Does my hon. Friend agree that if there are to be any cuts they should be made in the number of chief executives and not of dustmen? Does he further agree that the huge bureaucracy created by the Conservative reorganisation of local government has been astronomical in cost and has played a major part in hampering the recovery of the British economy?
There is a great deal to be said for the Chiefs and Indians argument which my hon. Friend has put forward today and on other occasions. My view is that local government reorganisation did not help to make local government either more efficient or cheaper.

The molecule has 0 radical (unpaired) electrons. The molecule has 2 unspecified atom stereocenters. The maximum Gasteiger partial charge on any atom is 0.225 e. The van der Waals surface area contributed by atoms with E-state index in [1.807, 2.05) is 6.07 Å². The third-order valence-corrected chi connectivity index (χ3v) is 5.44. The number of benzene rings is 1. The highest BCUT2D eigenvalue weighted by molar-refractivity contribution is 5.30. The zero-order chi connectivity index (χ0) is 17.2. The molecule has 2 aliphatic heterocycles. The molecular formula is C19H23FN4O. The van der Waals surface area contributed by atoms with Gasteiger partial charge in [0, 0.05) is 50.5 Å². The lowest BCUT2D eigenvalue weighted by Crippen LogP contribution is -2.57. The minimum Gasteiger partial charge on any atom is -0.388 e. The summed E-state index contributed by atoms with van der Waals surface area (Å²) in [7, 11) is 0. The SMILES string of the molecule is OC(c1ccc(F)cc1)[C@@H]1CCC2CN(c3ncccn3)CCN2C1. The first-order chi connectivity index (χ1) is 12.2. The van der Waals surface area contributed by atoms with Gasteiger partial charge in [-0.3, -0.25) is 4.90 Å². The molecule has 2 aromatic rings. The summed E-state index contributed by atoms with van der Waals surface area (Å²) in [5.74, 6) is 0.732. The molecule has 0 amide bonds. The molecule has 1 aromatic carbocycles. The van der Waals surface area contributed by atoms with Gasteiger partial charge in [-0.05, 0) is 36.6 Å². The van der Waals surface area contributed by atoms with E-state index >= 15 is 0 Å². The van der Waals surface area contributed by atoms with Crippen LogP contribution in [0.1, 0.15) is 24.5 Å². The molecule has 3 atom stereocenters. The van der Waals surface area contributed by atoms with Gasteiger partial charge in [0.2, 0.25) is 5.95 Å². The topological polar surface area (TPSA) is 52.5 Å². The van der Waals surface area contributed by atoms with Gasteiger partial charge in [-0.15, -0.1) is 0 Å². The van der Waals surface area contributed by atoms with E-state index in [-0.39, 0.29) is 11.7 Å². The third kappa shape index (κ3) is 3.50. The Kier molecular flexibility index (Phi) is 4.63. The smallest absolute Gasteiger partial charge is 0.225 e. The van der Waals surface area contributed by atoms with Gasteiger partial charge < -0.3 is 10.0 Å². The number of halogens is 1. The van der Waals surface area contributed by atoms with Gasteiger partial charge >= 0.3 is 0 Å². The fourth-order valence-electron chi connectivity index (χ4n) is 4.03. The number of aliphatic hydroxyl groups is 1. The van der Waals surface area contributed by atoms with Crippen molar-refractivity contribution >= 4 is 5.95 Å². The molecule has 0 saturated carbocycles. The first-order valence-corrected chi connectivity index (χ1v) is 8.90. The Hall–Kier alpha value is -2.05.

Is the Minister aware that we on this Bench do not accept that there should be any reduction in public expenditure in Wales, particularly on housing and social services? Will he ensure that local authorities in Wales are aware of the needs of their areas and the need for public expenditure?
The hon. Gentleman likes to refer to cuts, but I remind him that the July measures, which involved cuts in Wales of £12 million, were accompanied by an increase in expenditure on housing in Wales of £20 million. Therefore, the net effect was a gain—not a loss—for Wales in public expenditure terms.
Will the Minister confirm that, contrary to recent newspaper reports, on a population basis Wales gets a fair share of the rate support grant, her population being 5·6 per cent. of the total for England and Wales and the amount of rate support grant received by Wales in 1976–77 being 7·4 per cent. of the total?